On the rare occasions when we pick up an enormous hand it can be difficult to stop at a safe level.
As it happens, your system has a way to show every no-trump range from 20 upwards, and this sequence shows 28-29 high card points. Partner’s five points seem enough for slam, particularly when his jacks are supported by tens, but when dummy goes down you realise that you have no sure entry. North leads the six of diamonds. How would you plan the play?
You have eight cashing tricks in your hand, and can surely establish three more in spades. If only you could reach the queen of hearts you would have twelve tricks, but it looks as if you cannot reach dummy unless opponents lend a hand. Can you see a way?
There is a ploy that appears in books on card play, in the chapter on Entry Creation: lead the queen of spades from hand. If someone takes the king the jack will provide an entry to dummy. You can try this without cashing the top hearts, which would inform the defenders of your problem. If someone wins and returns a spade you can win in hand, cash the hearts, cross to the jack of spades and discard your little club on the queen of hearts. But what if an astute defender realises what you are trying to do, and ducks the queen of spades?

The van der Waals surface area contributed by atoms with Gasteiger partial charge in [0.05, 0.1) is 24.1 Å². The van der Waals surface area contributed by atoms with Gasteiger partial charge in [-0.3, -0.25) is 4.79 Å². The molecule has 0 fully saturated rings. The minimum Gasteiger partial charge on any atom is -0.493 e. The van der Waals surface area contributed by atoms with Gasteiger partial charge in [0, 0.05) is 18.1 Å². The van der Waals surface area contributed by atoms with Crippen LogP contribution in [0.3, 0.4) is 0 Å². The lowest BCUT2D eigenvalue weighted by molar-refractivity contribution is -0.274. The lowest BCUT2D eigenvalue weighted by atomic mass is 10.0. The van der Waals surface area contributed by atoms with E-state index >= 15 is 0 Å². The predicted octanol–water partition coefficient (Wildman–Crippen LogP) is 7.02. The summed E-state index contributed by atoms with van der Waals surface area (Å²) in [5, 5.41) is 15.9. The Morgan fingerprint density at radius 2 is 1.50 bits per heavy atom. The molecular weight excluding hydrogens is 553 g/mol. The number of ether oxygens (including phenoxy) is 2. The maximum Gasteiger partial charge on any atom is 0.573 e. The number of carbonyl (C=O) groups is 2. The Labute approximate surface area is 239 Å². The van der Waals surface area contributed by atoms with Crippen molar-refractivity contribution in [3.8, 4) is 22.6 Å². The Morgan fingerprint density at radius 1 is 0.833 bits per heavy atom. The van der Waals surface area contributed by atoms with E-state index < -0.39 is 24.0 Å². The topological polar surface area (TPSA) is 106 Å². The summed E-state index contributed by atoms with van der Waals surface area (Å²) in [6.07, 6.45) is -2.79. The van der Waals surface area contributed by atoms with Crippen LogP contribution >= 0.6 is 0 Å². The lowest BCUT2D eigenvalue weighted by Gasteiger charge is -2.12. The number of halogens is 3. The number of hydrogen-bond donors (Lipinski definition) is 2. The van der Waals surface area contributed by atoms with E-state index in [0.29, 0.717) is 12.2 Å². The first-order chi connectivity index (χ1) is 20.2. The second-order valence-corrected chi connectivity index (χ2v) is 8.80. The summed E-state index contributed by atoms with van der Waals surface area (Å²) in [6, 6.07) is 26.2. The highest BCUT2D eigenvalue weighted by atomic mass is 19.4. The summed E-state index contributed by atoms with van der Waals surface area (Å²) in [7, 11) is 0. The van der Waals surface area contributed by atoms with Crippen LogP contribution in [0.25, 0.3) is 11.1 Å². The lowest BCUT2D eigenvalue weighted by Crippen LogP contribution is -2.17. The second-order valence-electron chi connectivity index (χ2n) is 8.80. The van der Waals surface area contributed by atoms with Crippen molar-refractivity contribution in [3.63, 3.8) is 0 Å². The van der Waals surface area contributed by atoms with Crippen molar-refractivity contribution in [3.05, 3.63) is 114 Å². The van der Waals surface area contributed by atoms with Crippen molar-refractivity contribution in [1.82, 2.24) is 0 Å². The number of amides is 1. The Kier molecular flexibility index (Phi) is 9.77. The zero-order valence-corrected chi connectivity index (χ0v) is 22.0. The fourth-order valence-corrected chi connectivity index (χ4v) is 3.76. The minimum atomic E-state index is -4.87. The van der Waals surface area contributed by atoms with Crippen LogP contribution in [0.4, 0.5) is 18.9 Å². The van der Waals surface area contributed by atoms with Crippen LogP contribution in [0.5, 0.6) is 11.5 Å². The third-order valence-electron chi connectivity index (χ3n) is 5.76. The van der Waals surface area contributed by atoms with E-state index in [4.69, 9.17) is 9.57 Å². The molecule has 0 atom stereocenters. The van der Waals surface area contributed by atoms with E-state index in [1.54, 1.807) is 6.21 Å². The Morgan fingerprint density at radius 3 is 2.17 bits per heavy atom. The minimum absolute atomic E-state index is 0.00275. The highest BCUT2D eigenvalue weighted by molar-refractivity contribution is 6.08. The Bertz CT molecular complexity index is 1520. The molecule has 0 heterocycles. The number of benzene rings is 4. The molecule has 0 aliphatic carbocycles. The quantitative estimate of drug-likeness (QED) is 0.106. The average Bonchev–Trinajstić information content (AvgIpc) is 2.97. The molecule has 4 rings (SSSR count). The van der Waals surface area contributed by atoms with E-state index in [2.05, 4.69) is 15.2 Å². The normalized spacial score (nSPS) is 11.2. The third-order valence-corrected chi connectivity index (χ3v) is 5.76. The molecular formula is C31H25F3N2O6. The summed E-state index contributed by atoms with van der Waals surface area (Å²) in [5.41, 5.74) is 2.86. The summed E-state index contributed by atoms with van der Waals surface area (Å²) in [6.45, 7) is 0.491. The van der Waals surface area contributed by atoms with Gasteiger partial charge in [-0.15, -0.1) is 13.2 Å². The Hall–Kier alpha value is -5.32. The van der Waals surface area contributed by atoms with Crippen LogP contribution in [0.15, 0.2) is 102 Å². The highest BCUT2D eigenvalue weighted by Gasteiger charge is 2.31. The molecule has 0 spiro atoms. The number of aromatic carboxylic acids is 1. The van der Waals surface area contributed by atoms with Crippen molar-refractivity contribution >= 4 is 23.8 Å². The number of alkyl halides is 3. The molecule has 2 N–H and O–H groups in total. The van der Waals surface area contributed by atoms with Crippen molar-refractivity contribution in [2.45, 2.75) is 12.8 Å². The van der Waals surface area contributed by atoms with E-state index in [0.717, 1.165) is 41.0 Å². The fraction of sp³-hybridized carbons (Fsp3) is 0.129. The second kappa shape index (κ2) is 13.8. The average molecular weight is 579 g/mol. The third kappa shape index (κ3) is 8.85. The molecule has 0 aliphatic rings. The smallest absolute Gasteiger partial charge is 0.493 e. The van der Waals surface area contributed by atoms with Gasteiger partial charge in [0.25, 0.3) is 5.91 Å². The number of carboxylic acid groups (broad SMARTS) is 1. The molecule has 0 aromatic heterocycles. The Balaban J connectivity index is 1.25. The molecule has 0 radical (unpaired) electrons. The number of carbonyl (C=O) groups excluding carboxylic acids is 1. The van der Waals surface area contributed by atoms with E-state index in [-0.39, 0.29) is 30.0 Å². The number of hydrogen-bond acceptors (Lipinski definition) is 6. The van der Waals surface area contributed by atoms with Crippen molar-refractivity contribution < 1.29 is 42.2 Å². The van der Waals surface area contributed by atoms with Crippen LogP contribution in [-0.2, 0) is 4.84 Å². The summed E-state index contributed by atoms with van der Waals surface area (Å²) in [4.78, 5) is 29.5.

You might lay down the ace, to see if the king drops. If it does not you could cash all your side suit winners and exit with a spade, hoping someone has Kxx/xxxxx/xxx/xx. Or you might lead towards dummy’s Jx, hoping that North has the king. But there is no need for such optimism – just cash the top hearts and play the ten of spades. All you need is a 3-2 spade break: if the king is taken the jack is your entry to dummy; if not it will fall under the ace and you have five spade tricks.